Doc. No. 64-2, Pl.'s Decl. ¶¶ 20-22; Doc. No. 64-12, Pl.'s Ex. 9. Tarter responded that Defendant abided by the law and that claims of discrimination were serious and should not be used lightly such that Plaintiff should provide a written description of any specific instances of discrimination. Doc. No. 54-2, Def.'s Ex. A at 209-14; Doc. No. 54-17, Def.'s Ex. C at 67; see also Doc. No. 64-2, Pl.'s Decl. ¶ 24 (asserting that Tarter told Plaintiff that "if someone did throw [the word discrimination] around lightly, then there would be consequences").

After this general meeting, Plaintiff continued to have problems with Defendant's management. On June 4, 2009, Plaintiff was counseled about the need to stay current with his training, and also received a warning for obtaining a work replacement who was not trained on the relevant airplanes and without receiving approval from his supervisor. Doc. No. 54-2, Def.'s Ex. A at 191-92; see also Doc. Nos. 54-5, 54-6, Def.'s Exs. 3, 4. Plaintiff conceded that both the warning and counseling were warranted. Doc. No. 54-2, Def.'s Ex. A at 192, 194. On June 5, 2009, Plaintiff was suspended for two days for failing to report to work, id. at 198-99, Doc. No. 54-4, Def.'s Ex. 2, which Plaintiff asserted was unfair because the schedule was confusing and often changed. Doc. No. 54-2, Def.'s Ex. A at 199-201.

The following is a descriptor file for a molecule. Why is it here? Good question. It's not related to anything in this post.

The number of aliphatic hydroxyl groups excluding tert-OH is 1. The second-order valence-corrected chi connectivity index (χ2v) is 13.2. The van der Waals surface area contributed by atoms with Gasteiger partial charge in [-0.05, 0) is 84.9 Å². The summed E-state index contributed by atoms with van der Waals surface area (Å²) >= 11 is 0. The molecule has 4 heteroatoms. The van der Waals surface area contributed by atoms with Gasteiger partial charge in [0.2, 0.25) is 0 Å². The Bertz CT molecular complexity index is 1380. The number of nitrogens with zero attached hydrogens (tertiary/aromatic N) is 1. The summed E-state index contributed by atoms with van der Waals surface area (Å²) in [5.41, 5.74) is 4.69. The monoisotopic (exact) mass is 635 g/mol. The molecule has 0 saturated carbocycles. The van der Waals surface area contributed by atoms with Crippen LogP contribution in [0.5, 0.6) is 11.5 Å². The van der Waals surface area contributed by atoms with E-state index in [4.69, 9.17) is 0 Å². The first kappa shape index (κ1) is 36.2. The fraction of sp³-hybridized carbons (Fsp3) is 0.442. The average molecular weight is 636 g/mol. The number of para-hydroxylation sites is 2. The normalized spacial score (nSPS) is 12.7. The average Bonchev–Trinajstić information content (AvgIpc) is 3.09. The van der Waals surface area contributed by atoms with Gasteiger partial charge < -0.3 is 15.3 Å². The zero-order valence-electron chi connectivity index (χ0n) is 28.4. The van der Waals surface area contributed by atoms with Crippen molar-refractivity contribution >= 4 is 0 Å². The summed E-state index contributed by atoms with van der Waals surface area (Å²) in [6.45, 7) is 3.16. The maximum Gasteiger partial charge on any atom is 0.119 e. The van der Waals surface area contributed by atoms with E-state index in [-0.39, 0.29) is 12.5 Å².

The last incident before Plaintiff's deployment involved an August 12, 2009 written warning for an alleged failure to use a Status Change Form to document that Plaintiff would not be able to work the weekend of August 8-9, 2009 due to military duty and would need the following Monday and Tuesday off to recover from jetlag. Doc. No. 64-15, Pl.'s Ex. 12. The warning further explains that his request for Monday and Tuesday off was a change in routine days off and impacted scheduling, and that Plaintiff must provide official orders for military duty and the contact number for his unit and Commander. Id. In his written rebuttal to this warning, Plaintiff asserted that (1) he timely provided a Status Change Form to his direct supervisor, Kevin Reis; (2) Mondays and Tuesdays were his usual days off (even though he had been scheduled to work those particular dates), and Reis agreed that Plaintiff could take these dates off; (3) Reis has repeatedly lost his Status Change Forms; and (4) Plaintiff is willing to provide military orders when he receives them, as well as his military supervisor's contact information. Doc. No. 54-16, Pl.'s Ex. 13; see also Doc. No. 54-2, Def.'s Ex. A at 280-83 (explaining that Plaintiff did not believe that Defendant required evidence substantiating his military duty and he wanted to safeguard his commanding officer's information).

2. Plaintiff's Deployment and the August 2, 2010 Incident